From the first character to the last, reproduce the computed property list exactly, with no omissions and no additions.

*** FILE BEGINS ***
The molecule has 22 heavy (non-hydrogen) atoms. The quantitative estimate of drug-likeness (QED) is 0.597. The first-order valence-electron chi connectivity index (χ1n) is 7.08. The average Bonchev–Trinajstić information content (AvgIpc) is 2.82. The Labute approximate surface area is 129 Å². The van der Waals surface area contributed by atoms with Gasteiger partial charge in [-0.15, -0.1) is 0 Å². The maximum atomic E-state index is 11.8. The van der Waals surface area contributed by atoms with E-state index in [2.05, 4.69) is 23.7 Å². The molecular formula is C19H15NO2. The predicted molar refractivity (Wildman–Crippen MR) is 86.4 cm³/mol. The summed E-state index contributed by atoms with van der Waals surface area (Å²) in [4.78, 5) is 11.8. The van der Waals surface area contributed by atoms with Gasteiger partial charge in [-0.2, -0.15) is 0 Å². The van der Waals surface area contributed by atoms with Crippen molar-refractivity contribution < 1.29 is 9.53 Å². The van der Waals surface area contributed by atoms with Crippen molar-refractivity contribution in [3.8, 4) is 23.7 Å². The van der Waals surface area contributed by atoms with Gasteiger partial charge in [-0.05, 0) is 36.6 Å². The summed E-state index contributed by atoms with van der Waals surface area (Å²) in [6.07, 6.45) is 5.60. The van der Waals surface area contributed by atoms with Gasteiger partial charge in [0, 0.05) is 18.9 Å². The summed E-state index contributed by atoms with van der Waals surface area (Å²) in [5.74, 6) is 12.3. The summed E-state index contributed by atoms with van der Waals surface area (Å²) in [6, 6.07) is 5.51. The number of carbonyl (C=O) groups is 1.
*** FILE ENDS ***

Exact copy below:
The molecule has 22 heavy (non-hydrogen) atoms. The quantitative estimate of drug-likeness (QED) is 0.597. The first-order valence-electron chi connectivity index (χ1n) is 7.08. The average Bonchev–Trinajstić information content (AvgIpc) is 2.82. The Labute approximate surface area is 129 Å². The van der Waals surface area contributed by atoms with Gasteiger partial charge in [-0.15, -0.1) is 0 Å². The maximum atomic E-state index is 11.8. The van der Waals surface area contributed by atoms with E-state index in [2.05, 4.69) is 23.7 Å². The molecular formula is C19H15NO2. The predicted molar refractivity (Wildman–Crippen MR) is 86.4 cm³/mol. The summed E-state index contributed by atoms with van der Waals surface area (Å²) in [4.78, 5) is 11.8. The van der Waals surface area contributed by atoms with Gasteiger partial charge in [-0.2, -0.15) is 0 Å². The van der Waals surface area contributed by atoms with Crippen molar-refractivity contribution < 1.29 is 9.53 Å². The van der Waals surface area contributed by atoms with Crippen molar-refractivity contribution in [3.8, 4) is 23.7 Å². The van der Waals surface area contributed by atoms with Gasteiger partial charge in [-0.05, 0) is 36.6 Å². The summed E-state index contributed by atoms with van der Waals surface area (Å²) in [6.07, 6.45) is 5.60. The van der Waals surface area contributed by atoms with Gasteiger partial charge in [0, 0.05) is 18.9 Å². The summed E-state index contributed by atoms with van der Waals surface area (Å²) in [5.74, 6) is 12.3. The summed E-state index contributed by atoms with van der Waals surface area (Å²) in [6, 6.07) is 5.51. The number of carbonyl (C=O) groups is 1.